Gelatin silver print, printed 1990s 31,3 x 20,6 cm (12.3 x 8.1 in)
Signed and dated by the photographer in pencil on the reverse
LITERATURE Peter Weiermeier (ed.), Ralph Gibson. Lichtjahre, Zurich 1996, p. 37; Ralph Gibson, Ralph Gibson. Deus Ex Machina, Cologne 1999, p. 113.
Ralph Gibson’s photograph from 1970, taken in New York, pays homage to the eroticism of the original element of photography: the inscription of light onto a highly sensitive surface. The aspect of touch in the genesis of the photographic image, discussed over and over in expert literature since Fox Talbot, from André Bazin to Philippe Dubois, is staged by Gibson as a highly erotic open-air nude scene.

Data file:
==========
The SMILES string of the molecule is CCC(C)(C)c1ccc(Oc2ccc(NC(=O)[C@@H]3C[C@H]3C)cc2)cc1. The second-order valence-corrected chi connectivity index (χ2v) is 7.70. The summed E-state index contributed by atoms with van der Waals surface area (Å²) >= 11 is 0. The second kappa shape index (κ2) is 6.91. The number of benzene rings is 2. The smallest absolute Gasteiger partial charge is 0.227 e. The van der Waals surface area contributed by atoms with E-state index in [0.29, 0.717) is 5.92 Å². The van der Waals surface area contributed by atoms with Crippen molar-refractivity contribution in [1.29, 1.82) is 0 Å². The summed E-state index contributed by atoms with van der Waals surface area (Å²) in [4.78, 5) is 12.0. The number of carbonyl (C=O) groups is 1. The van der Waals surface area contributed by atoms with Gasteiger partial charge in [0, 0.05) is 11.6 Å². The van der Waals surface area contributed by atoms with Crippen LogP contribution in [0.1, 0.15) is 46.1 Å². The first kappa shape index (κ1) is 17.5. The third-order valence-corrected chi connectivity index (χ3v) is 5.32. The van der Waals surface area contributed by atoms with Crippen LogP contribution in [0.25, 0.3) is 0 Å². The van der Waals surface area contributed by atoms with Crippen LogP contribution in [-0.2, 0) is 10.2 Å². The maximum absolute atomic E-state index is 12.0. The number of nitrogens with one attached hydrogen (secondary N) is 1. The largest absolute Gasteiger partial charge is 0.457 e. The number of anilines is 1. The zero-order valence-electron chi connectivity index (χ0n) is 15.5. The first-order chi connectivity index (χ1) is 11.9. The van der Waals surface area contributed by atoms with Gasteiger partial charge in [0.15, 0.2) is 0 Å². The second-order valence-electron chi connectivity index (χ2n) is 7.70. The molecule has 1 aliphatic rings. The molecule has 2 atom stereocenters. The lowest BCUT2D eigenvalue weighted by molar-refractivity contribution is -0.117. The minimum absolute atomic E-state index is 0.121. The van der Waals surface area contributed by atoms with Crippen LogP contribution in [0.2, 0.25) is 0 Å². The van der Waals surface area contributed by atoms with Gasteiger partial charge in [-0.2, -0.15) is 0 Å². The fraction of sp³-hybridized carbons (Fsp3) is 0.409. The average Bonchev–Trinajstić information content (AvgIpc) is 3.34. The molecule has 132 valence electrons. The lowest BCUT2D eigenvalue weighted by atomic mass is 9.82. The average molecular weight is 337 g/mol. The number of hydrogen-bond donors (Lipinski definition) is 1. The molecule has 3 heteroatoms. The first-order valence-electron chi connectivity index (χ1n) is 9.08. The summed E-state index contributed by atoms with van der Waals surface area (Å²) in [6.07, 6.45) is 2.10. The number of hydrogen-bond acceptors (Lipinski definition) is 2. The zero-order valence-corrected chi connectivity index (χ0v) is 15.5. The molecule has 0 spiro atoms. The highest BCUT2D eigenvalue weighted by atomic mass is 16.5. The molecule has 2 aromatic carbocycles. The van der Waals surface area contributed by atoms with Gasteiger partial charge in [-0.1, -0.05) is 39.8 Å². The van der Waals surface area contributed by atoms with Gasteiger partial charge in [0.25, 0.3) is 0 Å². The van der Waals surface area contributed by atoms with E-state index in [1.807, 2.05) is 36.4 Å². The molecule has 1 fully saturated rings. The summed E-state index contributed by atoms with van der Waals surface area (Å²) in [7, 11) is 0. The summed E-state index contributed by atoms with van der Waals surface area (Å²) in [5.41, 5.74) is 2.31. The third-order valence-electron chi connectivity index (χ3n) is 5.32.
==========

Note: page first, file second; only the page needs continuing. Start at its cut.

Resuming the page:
As if under the hands of a lover, Gibson’s model writhes in the rays of sunlight casting the shadow of a tree on the girl’s impeccable skin. Gibson’s roots were originally in the documentary tradition. After training as a photographer during his service in the US Navy, he worked as Dorothea Lange’s assistant for a year in 1961. Lange was a former member of FSA and famous for her photograph Migrant Mother. During his early years, he named Henri Cartier-Bresson, William Klein and Robert Frank as his role models, and his preference for Leica also dates to this period and has stayed with him ever since. Starting in the late 1960s, Gibson developed a highly idiosyncratic visual language, often translating surreal subjects into precise compositions of black-and-white images.
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